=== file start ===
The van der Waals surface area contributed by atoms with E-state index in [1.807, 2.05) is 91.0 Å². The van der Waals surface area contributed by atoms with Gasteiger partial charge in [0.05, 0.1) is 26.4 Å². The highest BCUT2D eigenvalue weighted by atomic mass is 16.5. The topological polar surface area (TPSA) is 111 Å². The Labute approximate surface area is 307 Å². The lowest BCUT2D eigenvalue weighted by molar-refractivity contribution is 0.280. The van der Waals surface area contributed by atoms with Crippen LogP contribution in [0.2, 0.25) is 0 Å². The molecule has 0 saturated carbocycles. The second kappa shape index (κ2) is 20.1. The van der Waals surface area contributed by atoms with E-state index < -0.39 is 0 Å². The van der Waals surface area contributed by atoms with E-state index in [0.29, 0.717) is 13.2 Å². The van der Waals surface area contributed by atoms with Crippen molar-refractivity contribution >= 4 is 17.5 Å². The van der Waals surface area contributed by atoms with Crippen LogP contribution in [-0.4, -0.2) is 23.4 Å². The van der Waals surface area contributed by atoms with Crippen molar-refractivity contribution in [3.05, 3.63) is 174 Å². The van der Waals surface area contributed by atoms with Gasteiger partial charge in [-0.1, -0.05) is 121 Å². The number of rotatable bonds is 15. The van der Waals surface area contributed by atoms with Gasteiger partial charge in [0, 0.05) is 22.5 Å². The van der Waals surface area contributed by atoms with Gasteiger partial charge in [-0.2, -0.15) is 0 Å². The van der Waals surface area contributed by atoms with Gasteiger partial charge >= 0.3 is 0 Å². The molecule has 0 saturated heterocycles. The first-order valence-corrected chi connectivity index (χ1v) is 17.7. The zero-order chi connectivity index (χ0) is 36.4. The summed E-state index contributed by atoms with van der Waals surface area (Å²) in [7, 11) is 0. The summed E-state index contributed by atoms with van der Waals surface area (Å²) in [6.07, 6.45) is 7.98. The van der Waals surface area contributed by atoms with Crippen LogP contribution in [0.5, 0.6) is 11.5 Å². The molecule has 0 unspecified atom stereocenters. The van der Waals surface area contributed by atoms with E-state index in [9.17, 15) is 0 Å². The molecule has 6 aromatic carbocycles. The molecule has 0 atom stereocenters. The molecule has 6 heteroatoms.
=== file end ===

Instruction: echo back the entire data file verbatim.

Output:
The van der Waals surface area contributed by atoms with E-state index in [1.807, 2.05) is 91.0 Å². The van der Waals surface area contributed by atoms with Gasteiger partial charge in [0.05, 0.1) is 26.4 Å². The highest BCUT2D eigenvalue weighted by atomic mass is 16.5. The topological polar surface area (TPSA) is 111 Å². The Labute approximate surface area is 307 Å². The lowest BCUT2D eigenvalue weighted by molar-refractivity contribution is 0.280. The van der Waals surface area contributed by atoms with Crippen LogP contribution in [0.2, 0.25) is 0 Å². The molecule has 0 saturated carbocycles. The second kappa shape index (κ2) is 20.1. The van der Waals surface area contributed by atoms with E-state index < -0.39 is 0 Å². The van der Waals surface area contributed by atoms with E-state index in [0.29, 0.717) is 13.2 Å². The van der Waals surface area contributed by atoms with Crippen molar-refractivity contribution >= 4 is 17.5 Å². The van der Waals surface area contributed by atoms with Crippen LogP contribution in [-0.4, -0.2) is 23.4 Å². The van der Waals surface area contributed by atoms with Crippen molar-refractivity contribution in [3.05, 3.63) is 174 Å². The van der Waals surface area contributed by atoms with Gasteiger partial charge in [-0.1, -0.05) is 121 Å². The number of rotatable bonds is 15. The van der Waals surface area contributed by atoms with Gasteiger partial charge in [0, 0.05) is 22.5 Å². The van der Waals surface area contributed by atoms with Gasteiger partial charge in [-0.2, -0.15) is 0 Å². The van der Waals surface area contributed by atoms with Gasteiger partial charge >= 0.3 is 0 Å². The molecule has 0 saturated heterocycles. The first-order valence-corrected chi connectivity index (χ1v) is 17.7. The zero-order chi connectivity index (χ0) is 36.4. The summed E-state index contributed by atoms with van der Waals surface area (Å²) in [7, 11) is 0. The summed E-state index contributed by atoms with van der Waals surface area (Å²) in [6.07, 6.45) is 7.98. The van der Waals surface area contributed by atoms with Crippen LogP contribution in [0.5, 0.6) is 11.5 Å². The molecule has 0 unspecified atom stereocenters. The van der Waals surface area contributed by atoms with E-state index in [9.17, 15) is 0 Å². The molecule has 6 aromatic carbocycles. The molecule has 0 atom stereocenters. The molecule has 6 heteroatoms.